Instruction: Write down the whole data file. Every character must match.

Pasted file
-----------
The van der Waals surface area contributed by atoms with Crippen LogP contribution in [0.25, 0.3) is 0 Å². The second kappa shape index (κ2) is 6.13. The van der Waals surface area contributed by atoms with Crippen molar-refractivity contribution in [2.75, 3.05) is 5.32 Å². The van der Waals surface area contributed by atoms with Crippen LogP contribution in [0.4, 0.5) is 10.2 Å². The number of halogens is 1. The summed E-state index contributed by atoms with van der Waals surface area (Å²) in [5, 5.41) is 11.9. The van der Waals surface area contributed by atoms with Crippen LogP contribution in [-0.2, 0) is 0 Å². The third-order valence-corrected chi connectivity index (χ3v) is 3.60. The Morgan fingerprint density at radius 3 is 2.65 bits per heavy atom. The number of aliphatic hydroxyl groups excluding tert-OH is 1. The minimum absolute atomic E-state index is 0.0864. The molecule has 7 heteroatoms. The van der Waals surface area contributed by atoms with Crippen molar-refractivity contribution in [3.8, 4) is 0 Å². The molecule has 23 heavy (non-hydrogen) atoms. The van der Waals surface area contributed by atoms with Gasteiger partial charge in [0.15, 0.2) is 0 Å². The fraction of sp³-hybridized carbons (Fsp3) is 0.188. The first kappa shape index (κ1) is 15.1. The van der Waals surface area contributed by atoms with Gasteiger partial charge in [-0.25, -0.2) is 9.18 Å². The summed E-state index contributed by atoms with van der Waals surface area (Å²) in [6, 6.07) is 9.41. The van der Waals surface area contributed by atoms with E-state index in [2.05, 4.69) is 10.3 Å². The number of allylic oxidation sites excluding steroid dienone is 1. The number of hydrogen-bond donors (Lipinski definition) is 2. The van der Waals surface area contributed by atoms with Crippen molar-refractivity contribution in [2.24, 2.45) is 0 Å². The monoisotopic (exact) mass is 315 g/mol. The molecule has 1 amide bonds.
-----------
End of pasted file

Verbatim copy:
The van der Waals surface area contributed by atoms with Crippen LogP contribution in [0.25, 0.3) is 0 Å². The second kappa shape index (κ2) is 6.13. The van der Waals surface area contributed by atoms with Crippen molar-refractivity contribution in [2.75, 3.05) is 5.32 Å². The van der Waals surface area contributed by atoms with Crippen LogP contribution in [0.4, 0.5) is 10.2 Å². The number of halogens is 1. The summed E-state index contributed by atoms with van der Waals surface area (Å²) in [5, 5.41) is 11.9. The van der Waals surface area contributed by atoms with Crippen LogP contribution in [-0.2, 0) is 0 Å². The third-order valence-corrected chi connectivity index (χ3v) is 3.60. The Morgan fingerprint density at radius 3 is 2.65 bits per heavy atom. The number of aliphatic hydroxyl groups excluding tert-OH is 1. The minimum absolute atomic E-state index is 0.0864. The molecule has 7 heteroatoms. The van der Waals surface area contributed by atoms with Crippen molar-refractivity contribution in [3.8, 4) is 0 Å². The molecule has 23 heavy (non-hydrogen) atoms. The van der Waals surface area contributed by atoms with Gasteiger partial charge in [0.15, 0.2) is 0 Å². The fraction of sp³-hybridized carbons (Fsp3) is 0.188. The first kappa shape index (κ1) is 15.1. The van der Waals surface area contributed by atoms with Gasteiger partial charge in [-0.25, -0.2) is 9.18 Å². The summed E-state index contributed by atoms with van der Waals surface area (Å²) in [6, 6.07) is 9.41. The van der Waals surface area contributed by atoms with E-state index in [2.05, 4.69) is 10.3 Å². The number of allylic oxidation sites excluding steroid dienone is 1. The number of hydrogen-bond donors (Lipinski definition) is 2. The van der Waals surface area contributed by atoms with Crippen molar-refractivity contribution in [2.24, 2.45) is 0 Å². The monoisotopic (exact) mass is 315 g/mol. The molecule has 1 amide bonds.